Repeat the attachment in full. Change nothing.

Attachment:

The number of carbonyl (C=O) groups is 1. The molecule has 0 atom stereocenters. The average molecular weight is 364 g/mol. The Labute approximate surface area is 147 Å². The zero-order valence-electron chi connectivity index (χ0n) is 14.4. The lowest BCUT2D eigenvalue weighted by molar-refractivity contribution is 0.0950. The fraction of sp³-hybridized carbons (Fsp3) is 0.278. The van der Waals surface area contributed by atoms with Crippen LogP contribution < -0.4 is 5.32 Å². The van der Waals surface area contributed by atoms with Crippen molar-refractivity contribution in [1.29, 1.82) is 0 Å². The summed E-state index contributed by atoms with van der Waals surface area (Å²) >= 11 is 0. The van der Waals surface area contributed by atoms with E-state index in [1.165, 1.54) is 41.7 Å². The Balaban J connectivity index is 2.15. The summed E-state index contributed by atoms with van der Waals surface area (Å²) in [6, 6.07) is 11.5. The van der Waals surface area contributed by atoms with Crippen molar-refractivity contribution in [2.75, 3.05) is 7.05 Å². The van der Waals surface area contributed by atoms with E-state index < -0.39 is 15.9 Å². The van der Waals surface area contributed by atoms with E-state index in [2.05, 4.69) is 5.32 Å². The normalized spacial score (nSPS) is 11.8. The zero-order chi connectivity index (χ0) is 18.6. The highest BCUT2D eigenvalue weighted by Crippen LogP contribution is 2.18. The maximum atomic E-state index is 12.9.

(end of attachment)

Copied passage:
The number of carbonyl (C=O) groups is 1. The molecule has 0 atom stereocenters. The average molecular weight is 364 g/mol. The Labute approximate surface area is 147 Å². The zero-order valence-electron chi connectivity index (χ0n) is 14.4. The lowest BCUT2D eigenvalue weighted by molar-refractivity contribution is 0.0950. The fraction of sp³-hybridized carbons (Fsp3) is 0.278. The van der Waals surface area contributed by atoms with Crippen LogP contribution < -0.4 is 5.32 Å². The van der Waals surface area contributed by atoms with Crippen molar-refractivity contribution in [1.29, 1.82) is 0 Å². The summed E-state index contributed by atoms with van der Waals surface area (Å²) >= 11 is 0. The van der Waals surface area contributed by atoms with E-state index in [1.165, 1.54) is 41.7 Å². The Balaban J connectivity index is 2.15. The summed E-state index contributed by atoms with van der Waals surface area (Å²) in [6, 6.07) is 11.5. The van der Waals surface area contributed by atoms with Crippen molar-refractivity contribution in [2.75, 3.05) is 7.05 Å². The van der Waals surface area contributed by atoms with E-state index < -0.39 is 15.9 Å². The van der Waals surface area contributed by atoms with E-state index in [2.05, 4.69) is 5.32 Å². The normalized spacial score (nSPS) is 11.8. The zero-order chi connectivity index (χ0) is 18.6. The highest BCUT2D eigenvalue weighted by Crippen LogP contribution is 2.18. The maximum atomic E-state index is 12.9.